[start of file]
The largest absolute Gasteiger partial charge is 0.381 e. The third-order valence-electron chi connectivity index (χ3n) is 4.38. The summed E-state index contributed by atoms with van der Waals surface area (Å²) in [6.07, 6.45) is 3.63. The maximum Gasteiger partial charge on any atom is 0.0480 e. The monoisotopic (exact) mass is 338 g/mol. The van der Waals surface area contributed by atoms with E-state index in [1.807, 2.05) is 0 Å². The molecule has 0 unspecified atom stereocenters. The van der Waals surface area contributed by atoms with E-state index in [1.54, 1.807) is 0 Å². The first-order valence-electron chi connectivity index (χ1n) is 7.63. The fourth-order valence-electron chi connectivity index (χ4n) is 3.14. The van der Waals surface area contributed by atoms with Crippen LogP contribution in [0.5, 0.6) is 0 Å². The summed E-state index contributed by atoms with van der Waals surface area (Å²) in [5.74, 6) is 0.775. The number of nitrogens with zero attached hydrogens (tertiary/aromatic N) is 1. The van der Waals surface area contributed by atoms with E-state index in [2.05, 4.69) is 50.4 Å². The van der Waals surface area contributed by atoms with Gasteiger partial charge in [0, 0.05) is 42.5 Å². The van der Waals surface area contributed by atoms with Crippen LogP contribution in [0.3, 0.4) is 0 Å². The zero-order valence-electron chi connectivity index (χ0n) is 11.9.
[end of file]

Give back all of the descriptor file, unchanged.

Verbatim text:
The largest absolute Gasteiger partial charge is 0.381 e. The third-order valence-electron chi connectivity index (χ3n) is 4.38. The summed E-state index contributed by atoms with van der Waals surface area (Å²) in [6.07, 6.45) is 3.63. The maximum Gasteiger partial charge on any atom is 0.0480 e. The monoisotopic (exact) mass is 338 g/mol. The van der Waals surface area contributed by atoms with E-state index in [1.807, 2.05) is 0 Å². The molecule has 0 unspecified atom stereocenters. The van der Waals surface area contributed by atoms with E-state index in [1.54, 1.807) is 0 Å². The first-order valence-electron chi connectivity index (χ1n) is 7.63. The fourth-order valence-electron chi connectivity index (χ4n) is 3.14. The van der Waals surface area contributed by atoms with Crippen LogP contribution in [0.5, 0.6) is 0 Å². The summed E-state index contributed by atoms with van der Waals surface area (Å²) in [5.74, 6) is 0.775. The number of nitrogens with zero attached hydrogens (tertiary/aromatic N) is 1. The van der Waals surface area contributed by atoms with E-state index in [2.05, 4.69) is 50.4 Å². The van der Waals surface area contributed by atoms with Gasteiger partial charge in [0, 0.05) is 42.5 Å². The van der Waals surface area contributed by atoms with Crippen LogP contribution in [0.3, 0.4) is 0 Å². The zero-order valence-electron chi connectivity index (χ0n) is 11.9.